John Reay’s Giro d’Italia

‘Leaning towards Pisa’

25th- 29th  May ’05

A tour of the Alpe Apuane (in Italy!)

2005 Team Leader - JR

The Team - JR, K1, K2, Dave, Frank, Mike, Rob (3 day specialist)

‘Boxing Clever’ – Villains and Heroes

Pisa Airport has an excellent marketing ploy – it advertises free beer, dancing girls and left-luggage; the trouble is that when you arrive the beer’s run out, the dancing girls ain’t dancing and the left luggage isn’t accepting (big) luggage,– too late, you’re stuck in Pisa!  Villains!  No problem – a short train trip to Pisa and a left luggage that does take luggage.  Heroes!

Great Locations for Starting a Tour

The Portsmouth Road in Surbiton?  Cobham car park? Clapham Common?  Or maybe the Champs Elysses?  Well, the Piazza del Duomo in Pisa has got to be up there.  And if you look from the right perspective the Torre Pendente (bull on a chain?) isn’t leaning; a remarkable piece of corrective geotechnical engineering.  A traditional team photo in front of the non-leaning tower and we’re off. 

Pisa to Lido di Camaiore

Distance: 54 miles

An early beer in Lucca is the real start of the holiday, followed by a well-trafficked climb to Montemagno and a descent to the coast following the Camaiore late-afternoon beer stop.  There is one important rule to holidaying in Italy - avoid the coastal plain!  Few of the locals live in the hills; they all live, work and drive their motors on the narrow coastal plain.  On the map it looks like a pleasant cycle up the coast with the Med to port and hills to starboard.  In reality the road is long, straight and dusty with much traffic; the sea is intermittently visible.  Some entertainment was provided by the local peloton who demonstrated how to skip the hundreds of red traffic lights.  In the excitement, one guy even managed to remove his pedal in his clip-ons.  Marina di Massa was gladly reached as a team time trial.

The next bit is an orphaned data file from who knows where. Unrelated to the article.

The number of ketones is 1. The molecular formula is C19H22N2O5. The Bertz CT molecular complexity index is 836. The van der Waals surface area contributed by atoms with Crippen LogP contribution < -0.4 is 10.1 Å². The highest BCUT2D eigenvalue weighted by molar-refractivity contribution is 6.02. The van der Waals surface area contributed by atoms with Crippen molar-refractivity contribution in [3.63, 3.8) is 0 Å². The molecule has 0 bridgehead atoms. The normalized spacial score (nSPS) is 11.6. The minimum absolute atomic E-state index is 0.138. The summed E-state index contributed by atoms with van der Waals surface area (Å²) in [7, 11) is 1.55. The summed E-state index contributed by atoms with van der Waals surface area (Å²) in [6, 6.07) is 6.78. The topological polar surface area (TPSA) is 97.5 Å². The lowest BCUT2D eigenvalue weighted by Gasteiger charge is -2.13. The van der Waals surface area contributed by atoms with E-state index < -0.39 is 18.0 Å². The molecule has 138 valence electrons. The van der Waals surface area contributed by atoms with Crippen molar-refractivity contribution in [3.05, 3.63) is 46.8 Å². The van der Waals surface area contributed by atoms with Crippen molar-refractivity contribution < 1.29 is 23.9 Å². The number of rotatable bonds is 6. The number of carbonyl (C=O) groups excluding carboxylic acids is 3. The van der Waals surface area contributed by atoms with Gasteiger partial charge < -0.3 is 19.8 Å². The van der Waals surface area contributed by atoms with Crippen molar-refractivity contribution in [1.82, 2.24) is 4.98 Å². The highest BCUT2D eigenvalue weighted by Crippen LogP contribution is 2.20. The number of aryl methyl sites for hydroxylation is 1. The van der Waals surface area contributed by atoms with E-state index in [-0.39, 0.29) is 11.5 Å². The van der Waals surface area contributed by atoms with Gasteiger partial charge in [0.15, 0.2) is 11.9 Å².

A Night to Remember – You’ll Never Walk Alone in the Pizzeria

The Hotel Patricio looked rather isolated, with the unhappy prospect of long walk in search of food and drink.  However, you only need one place, and the local had everything one desires; pizza, beer and football.  The Italians were considerably more interested in the 2005 Champions League final than their French Mazamet counterparts were of Monaco’s exploits in the 2004 version; at one stage there were at least five locals watching the game!  A rather strange evening with the scousers 3-0 down at half-time and hence no need to interrupt the pizza eating; then as the recovery ensued our Team gradually migrated to the TV room.  A late night penalty shoot-out provided a fitting end to a long, arduous day.

Marina di Massa to Villafranca

Distance: 54 miles

Now, you probably know that Carrara is considered the world marble capital and you may have romantic visions of Michelangelo searching for the lump of marble incubating David; before the invention of the internal combustion engine there may have been some truth in this romantic view.  However, for cyclists Carrara’s streets make Kingston’s one-way system a pastoral scene.  Marble lorries, cars, buses, cratered roads and even modern-day Michelangelos firing marble dust with an angle-grinder.  Some worries (completely unfounded) about the traffic conditions out of town – certainly the best part of Carrara is the road out.

Interuption No. 1. The Dit